The Cardiovascular Promise of Vitamin E is Still Alive: Here’s Why and Here’s What to Do.

In the early 80’s, animal studies supported the idea that vitamin E can prevent heart attacks and stroke. In rodents and piglets this vitamin caused a dramatic reduction of arterial plaque size. In the early 90’s large clinical studies reported that vitamin E did indeed cause a reduction in cardiovascular events. It was believed that this effect was due to its strong antioxidant properties which reduced cholesterol’s ability to form plaque in arteries that feed the heart and brain. I wrote about these studies and was impressed by them.

Then in our early century the big, unwelcomed surprise happened. Other large clinical studies, both in men and women, reported that vitamin E had no clinical benefit in preventing heart attacks and strokes. The national impact of these negative studies was dramatic. Medical experts concluded that previous studies on its cardiovascular protection effectiveness were faulty and that the vitamin should not be taken. The media did a superb job in sending this message to the consumer- the healthy and patients- as well as to cardiologists and practicing physicians.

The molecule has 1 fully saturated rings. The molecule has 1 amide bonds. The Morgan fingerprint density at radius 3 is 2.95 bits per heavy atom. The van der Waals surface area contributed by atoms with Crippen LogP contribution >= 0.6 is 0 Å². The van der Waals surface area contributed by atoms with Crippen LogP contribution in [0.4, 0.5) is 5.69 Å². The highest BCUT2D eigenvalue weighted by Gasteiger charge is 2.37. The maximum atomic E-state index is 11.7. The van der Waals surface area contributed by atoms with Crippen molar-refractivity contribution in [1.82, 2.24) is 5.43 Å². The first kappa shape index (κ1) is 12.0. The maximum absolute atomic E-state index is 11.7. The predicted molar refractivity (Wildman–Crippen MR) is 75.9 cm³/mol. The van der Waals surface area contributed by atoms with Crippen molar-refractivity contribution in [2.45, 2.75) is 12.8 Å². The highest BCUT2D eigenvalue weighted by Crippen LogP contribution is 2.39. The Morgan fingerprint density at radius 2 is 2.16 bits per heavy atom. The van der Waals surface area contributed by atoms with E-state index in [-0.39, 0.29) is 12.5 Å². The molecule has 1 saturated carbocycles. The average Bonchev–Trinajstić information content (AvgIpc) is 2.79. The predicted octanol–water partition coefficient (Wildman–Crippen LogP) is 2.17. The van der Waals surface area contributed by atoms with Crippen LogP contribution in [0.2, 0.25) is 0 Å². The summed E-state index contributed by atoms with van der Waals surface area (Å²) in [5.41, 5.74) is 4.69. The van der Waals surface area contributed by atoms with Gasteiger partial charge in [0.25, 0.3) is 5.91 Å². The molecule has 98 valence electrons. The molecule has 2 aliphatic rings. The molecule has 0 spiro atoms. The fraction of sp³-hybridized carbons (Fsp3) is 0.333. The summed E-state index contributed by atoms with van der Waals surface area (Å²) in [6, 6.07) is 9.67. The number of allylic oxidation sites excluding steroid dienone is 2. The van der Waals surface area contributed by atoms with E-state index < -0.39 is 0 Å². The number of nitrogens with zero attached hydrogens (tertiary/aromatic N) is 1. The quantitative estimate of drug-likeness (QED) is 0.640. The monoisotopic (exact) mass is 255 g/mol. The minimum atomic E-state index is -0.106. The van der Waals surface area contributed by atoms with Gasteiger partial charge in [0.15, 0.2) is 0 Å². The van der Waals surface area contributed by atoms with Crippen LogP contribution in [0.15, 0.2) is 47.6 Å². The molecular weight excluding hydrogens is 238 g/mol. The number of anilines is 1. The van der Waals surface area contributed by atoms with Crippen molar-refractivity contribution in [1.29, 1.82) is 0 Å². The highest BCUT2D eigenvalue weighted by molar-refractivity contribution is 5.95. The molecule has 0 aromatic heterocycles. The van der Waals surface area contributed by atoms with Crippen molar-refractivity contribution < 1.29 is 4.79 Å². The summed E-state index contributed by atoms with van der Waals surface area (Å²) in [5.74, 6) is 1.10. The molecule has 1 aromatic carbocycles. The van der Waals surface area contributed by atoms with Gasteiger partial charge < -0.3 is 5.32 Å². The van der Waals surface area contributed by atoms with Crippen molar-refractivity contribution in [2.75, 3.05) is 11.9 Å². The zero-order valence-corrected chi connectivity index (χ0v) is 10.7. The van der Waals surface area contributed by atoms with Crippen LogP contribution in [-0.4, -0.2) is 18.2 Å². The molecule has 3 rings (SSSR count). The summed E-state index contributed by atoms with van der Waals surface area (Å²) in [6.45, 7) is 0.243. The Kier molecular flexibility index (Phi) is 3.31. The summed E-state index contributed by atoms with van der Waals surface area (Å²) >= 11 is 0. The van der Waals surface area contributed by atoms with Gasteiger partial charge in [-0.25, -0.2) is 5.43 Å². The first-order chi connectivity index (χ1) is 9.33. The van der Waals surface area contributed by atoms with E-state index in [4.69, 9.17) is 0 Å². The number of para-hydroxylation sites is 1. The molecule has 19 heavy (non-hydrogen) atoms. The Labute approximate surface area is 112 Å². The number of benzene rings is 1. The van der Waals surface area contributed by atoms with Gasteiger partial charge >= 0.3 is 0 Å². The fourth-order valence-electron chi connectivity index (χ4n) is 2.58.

I was very much disturbed about this “final judgment” for two primary reasons. The first is that it was a premature one and the second was the devastating negative impact it had on the highly promising nutraceutical movement. Let’s start with the latter. Vitamin E, of much greater importance than calcium and osteoporosis, was the most important acceptable nutraceutical in modern times. (A reminder: a nutraceutical is a diet or dietary supplement that has been proven to be clinically effective). After all, cardiovascular disease is our number one killer and any therapy that will reduce this pervasive killer rapidly gains national attention. Its clinical benefit was accepted by practically everyone, including physicians who were taking it themselves. I was among them. It’s important to note that clinical studies at that time on such potential nutraceuticals as Ginkgo balboa for improvement of memory, St. John’s Wort for depression and Echinacea for the common cold were not encouraging. Though I know of no survey on this, I fear that the negative “final judgment” on vitamin E was the final nail in the coffin which has led to the exit of physicians, the critical group needed to establish a mainstream nutraceutical health sector.